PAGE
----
The Gwich’in

Venetie, Carrie Supik photo

The Gwich’in people live in a vast area extending from northeast Alaska in the U.S. to the northern Yukon and Northwest Territories in Canada. Oral tradition indicates that the Gwich’in have occupied this area since time immemorial or, according to conventional belief, for as long as 20,000 years.

The Gwich’in life and culture have traditionally been based on the Porcupine Caribou herd, the people’s main source of food, tools, and clothing. Fish and other animals supplement their diet.

The Gwich’in practiced a nomadic lifestyle until the 1870’s, when fur traders came into the area to establish forts and trading posts that later became settlements. Approximately 9,000 Gwich’in currently make their home in communities in Alaska, Yukon, and the Northwest Territories.

Map Showing Primary Habitat of the Porcupine Caribou Herd and Traditional Homeland of the Gwich’in (PDF, 656 KB)

The Gwich’in people comprise the following nations in the Northwest Territories, the Yukon Territory and Alaska.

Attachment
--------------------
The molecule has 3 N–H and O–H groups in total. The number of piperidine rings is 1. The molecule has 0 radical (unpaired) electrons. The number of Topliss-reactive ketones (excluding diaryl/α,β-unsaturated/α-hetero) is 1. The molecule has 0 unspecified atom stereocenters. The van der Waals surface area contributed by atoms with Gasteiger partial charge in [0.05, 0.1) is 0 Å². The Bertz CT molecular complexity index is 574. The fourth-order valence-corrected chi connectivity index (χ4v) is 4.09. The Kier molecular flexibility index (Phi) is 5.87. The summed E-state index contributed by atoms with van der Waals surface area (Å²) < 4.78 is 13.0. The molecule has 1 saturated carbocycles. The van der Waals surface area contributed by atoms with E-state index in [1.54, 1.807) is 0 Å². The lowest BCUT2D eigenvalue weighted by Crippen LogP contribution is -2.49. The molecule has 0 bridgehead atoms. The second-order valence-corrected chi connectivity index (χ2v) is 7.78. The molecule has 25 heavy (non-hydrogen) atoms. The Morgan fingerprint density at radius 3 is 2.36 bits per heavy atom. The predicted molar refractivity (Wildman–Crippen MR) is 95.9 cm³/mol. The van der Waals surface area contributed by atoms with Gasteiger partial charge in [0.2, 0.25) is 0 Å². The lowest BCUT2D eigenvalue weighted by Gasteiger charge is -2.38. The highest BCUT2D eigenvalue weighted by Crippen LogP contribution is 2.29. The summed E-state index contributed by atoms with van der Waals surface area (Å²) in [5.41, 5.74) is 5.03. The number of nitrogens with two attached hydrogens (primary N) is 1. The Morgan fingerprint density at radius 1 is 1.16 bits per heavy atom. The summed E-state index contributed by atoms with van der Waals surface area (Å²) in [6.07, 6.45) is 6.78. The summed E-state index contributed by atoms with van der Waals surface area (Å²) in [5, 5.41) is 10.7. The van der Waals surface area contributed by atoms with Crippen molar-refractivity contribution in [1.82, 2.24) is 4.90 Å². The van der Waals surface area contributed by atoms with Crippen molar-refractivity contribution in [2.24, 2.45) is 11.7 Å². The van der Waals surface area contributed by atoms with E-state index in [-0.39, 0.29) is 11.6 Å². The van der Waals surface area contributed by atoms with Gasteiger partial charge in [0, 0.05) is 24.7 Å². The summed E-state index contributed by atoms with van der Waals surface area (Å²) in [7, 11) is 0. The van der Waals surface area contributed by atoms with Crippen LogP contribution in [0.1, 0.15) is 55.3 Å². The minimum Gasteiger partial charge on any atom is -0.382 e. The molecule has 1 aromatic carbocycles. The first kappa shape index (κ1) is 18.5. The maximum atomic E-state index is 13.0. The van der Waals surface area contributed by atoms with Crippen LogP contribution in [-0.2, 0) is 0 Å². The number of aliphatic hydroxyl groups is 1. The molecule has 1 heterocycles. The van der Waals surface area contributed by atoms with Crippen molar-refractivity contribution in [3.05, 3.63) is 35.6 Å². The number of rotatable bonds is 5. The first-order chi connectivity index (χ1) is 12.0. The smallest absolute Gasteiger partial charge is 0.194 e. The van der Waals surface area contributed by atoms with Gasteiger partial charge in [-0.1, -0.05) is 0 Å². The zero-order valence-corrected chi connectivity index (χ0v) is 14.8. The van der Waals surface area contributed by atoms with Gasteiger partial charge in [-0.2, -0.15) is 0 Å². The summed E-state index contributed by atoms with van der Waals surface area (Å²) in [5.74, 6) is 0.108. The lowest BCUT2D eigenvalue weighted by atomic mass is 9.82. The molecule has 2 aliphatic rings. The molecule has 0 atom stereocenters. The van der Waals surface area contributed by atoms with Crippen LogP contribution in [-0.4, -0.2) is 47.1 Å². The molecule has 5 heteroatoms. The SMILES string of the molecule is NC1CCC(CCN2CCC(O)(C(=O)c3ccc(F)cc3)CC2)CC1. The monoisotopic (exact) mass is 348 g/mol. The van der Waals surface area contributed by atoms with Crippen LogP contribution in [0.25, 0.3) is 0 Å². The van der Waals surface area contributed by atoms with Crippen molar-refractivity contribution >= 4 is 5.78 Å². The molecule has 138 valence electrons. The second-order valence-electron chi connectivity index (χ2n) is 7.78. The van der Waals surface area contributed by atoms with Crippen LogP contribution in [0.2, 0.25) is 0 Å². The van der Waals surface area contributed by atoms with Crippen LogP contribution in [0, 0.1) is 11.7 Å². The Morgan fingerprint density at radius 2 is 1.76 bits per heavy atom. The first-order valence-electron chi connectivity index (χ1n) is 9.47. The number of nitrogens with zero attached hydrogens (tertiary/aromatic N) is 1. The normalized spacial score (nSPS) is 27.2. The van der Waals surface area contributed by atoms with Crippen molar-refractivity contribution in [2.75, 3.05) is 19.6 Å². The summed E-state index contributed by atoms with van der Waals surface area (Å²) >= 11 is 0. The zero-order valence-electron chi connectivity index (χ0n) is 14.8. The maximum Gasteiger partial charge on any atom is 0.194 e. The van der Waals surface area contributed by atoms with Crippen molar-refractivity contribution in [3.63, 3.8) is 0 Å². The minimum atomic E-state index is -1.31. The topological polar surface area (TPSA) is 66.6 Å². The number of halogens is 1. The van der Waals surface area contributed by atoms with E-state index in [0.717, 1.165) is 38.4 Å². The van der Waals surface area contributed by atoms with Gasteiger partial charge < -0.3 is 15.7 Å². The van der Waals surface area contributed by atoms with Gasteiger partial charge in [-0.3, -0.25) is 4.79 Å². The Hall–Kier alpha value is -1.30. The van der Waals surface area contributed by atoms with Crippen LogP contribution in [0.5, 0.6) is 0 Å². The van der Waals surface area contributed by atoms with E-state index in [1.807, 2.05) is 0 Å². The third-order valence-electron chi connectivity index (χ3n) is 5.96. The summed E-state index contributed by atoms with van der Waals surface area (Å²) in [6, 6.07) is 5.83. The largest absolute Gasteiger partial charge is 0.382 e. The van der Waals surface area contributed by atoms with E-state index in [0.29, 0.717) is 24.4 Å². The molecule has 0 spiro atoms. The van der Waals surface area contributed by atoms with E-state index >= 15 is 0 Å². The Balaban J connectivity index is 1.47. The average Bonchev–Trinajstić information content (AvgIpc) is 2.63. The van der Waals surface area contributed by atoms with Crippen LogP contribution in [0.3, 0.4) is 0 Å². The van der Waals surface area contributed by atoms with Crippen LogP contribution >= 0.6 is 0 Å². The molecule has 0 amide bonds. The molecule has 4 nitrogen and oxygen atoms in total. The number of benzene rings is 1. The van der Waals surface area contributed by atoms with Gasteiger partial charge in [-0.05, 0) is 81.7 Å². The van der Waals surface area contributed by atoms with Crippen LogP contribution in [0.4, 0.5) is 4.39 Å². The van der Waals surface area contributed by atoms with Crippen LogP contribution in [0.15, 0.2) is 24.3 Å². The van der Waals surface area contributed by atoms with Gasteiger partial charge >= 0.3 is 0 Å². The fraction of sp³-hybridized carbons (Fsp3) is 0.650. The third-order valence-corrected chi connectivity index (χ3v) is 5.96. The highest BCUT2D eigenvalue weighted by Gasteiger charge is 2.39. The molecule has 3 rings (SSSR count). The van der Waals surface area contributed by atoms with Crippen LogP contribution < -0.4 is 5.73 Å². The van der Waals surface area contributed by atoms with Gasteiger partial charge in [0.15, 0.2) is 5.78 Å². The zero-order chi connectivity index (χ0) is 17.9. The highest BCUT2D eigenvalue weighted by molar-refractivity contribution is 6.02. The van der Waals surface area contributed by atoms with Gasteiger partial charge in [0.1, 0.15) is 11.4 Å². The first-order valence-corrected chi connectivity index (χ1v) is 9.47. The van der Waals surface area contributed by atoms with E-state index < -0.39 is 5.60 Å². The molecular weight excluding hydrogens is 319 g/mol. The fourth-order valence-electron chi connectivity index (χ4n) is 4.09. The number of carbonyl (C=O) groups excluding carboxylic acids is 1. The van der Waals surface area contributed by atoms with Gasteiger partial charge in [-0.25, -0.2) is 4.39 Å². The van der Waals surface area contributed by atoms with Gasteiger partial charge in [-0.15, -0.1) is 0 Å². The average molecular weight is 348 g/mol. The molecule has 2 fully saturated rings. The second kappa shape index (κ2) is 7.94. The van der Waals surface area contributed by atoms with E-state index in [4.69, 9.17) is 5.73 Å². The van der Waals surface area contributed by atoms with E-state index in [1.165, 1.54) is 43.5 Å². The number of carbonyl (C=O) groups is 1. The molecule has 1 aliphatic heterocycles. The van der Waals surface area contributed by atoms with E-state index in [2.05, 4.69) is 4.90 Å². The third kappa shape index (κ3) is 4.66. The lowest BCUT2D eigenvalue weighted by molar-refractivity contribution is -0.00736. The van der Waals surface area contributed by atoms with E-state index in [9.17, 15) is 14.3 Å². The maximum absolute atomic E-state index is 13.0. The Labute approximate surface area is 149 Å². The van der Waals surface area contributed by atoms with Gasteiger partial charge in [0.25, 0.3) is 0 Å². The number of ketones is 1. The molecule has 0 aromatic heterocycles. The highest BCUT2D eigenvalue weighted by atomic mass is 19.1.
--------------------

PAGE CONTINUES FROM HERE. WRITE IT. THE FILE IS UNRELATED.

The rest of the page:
Old Crow, Yukon Territory

Vuntut Gwitchin is the name of people who live in the settlement of Old Crow, Yukon. The name in the Gwich’in language means “people of the lakes”. Old Crow is the northernmost Yukon community, located 128 km (80 miles) north of the Arctic Circle at the confluence of the Crow and Porcupine Rivers.

Northwest Territories

The Gwich’in communities in the Northwest Territories are located in the region of the Mackenzie Delta. These communities are organized under political bodies that include bands created under the Indian Act and the Gwich’in Tribal Council, as mandated through the negotiated Land Claim Settlement Agreement. This map outlines the Gwich’i Settlement Area and communities in the Northwest Territories.

Fort McPherson (Teetl’it Zheh)